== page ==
The Irish workhouse project started in 1834. The building of the workhouses was part of the Poor Law system. The UK government sent over people to survey Ireland.
John Joe Conwell: “It was a system to gather up people who were wandering around the place, didn’t have any work or didn’t have anyone to look after them. And the idea was to feed them, clothe them and give them a bit of work, hence the name Workhouse.”
John Joe Conwell: “In 1836 they had what was called the Poor Inquiry and they came up with recommendations totally different than what they had in England because we’re a different country. However, the recommendations were too expensive. They talked about drainage, education in farming methods, a lot of ideas, board of works, public works for the people who didn’t have any employment. So when this report was submitted to parliament it was found to be too expensive, so they said they would use the model they had in England so in 1848 they brought in the Poor Law System into Ireland by act, I think it was around July. They divided up the country into 130 Unions and each union was to build a workhouse. It was to gather up the people who had no work, bring them in here, feed them, clothe them and look after them. OK? And as a result get menial work for them as well, not hugely productive. Each, ah? There was a lot of controversy about it because each Union, ah the rate to sustain it was to be raised on the land. So the landlords didn’t like it, Clanrickarde here in Portumna hated it, objected to it strongly and he was in the British Cabinet later and in 1838 he’s quoted in the papers saying it would never work in Ireland because there was too much poverty, and in a way he was right. There was a lot more poverty here than there was in England. OK? So, but anyway, it was brought in despite a huge amount of petitions against it. As I said the country was divided into a hundred and thirty Unions. Our, and each Union had a workhouse, our Union had its workhouse not here, but in Loughrea so the local workhouse for the, or the nearest one for us would have been Loughrea, and it was open in 1842. And it was built for 800 people, or 800 inmates as they called them. And in ‘43 and ‘44 there were very few people going into it, because the Irish hated the workhouse, they didn’t like the notion of it. And in matter of fact they were closing down some of the rooms upstairs, they were closing down some of the fireplaces, and of course ’45 came and September ’45 was the start of the potato blight. And as I say, Loughrea that was built for 800 people in 1842, by 1849, ’48 ’49, it had 3,200 on its books. They had to build six auxiliary workhouses. Ballinasloe, pretty much the same. You had the same story right down the western sea board. The worst of all was Skibbereen, then Kilrush, then Gort and up to my own territory up in Mayo. So your over congestion and crowding. So much so that in 1849; So Galway had six workhouses at that stage. So they decided that they needed to build extra ones, so Galway got four extra ones as a result. They got Oughterard, Glenamaddy, Mountbellew and Portumna. OK? And, but by the time this one was opened, in 1849 they decided to build these extra ones. So in total the country got thirty three extra ones. Ah, Portumna got one, but it wasn’t open until 1852. And people think a huge amount of people died here, they didn’t. The famine was actually over. So I have gone through the records and the number of people who died here per year was something around twenty five to thirty which was very, very small in comparison. You were getting that per day at the peak of the famine in 1847, ’48, ’49, in Loughrea workhouse for example. So it is much misunderstood. It was not built because of the famine, well this one was built because of the famine, but the whole system of 130 workhouses around the country were not built because of the famine. It was the first kind of social service scheme, it was the biggest building project of its time in the entire country, and for a long time afterwards.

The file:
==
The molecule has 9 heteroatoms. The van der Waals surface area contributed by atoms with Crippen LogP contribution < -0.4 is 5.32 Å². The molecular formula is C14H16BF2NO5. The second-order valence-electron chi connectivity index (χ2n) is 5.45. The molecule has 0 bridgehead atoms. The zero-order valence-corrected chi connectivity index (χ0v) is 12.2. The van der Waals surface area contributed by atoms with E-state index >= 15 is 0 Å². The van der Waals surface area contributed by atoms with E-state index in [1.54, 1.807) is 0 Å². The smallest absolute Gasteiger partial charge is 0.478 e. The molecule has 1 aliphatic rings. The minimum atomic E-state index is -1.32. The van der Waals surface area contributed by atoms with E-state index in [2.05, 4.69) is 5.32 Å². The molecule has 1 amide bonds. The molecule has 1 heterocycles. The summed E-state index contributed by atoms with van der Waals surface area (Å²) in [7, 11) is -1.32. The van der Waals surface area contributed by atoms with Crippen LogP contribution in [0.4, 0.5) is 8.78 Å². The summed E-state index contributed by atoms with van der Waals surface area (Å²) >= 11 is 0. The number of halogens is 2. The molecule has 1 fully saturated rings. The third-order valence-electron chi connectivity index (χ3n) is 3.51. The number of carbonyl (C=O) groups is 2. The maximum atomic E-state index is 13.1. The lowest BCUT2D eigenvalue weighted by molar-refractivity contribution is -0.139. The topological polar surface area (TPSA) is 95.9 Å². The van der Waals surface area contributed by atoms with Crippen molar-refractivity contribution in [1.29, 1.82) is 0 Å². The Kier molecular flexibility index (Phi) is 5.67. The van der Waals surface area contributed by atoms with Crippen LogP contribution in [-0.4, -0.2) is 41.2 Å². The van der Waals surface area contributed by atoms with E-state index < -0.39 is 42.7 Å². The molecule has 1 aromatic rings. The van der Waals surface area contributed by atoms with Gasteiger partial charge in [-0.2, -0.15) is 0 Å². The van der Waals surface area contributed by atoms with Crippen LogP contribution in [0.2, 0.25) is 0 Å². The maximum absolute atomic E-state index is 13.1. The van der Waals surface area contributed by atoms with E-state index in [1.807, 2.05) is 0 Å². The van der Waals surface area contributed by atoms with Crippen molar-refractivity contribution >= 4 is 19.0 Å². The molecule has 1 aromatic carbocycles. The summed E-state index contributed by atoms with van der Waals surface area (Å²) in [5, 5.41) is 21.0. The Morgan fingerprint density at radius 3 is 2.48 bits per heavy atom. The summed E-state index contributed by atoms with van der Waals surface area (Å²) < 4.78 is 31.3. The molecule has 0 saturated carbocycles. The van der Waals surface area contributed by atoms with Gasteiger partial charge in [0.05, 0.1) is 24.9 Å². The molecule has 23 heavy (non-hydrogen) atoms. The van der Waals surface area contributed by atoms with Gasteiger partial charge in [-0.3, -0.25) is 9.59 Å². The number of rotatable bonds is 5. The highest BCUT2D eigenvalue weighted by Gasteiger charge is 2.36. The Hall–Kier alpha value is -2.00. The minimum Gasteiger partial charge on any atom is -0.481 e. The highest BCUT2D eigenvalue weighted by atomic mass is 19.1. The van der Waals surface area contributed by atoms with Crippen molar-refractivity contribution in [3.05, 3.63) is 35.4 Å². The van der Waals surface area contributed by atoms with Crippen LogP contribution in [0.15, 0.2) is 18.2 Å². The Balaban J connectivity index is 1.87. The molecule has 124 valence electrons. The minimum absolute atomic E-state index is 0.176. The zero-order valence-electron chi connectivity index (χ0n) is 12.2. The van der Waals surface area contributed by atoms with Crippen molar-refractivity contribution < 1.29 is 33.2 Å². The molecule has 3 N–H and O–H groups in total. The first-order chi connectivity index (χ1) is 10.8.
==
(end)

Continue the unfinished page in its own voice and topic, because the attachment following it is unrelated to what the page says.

Loretto Leary: So Portumna workhouse really was built to deal with the aftermath of the famine?
JJC: Correct yes. Well yes, the huge surge in inmates as a result of the famine.
LL: OK. How long would it have been busy with inmates? How long was it needed?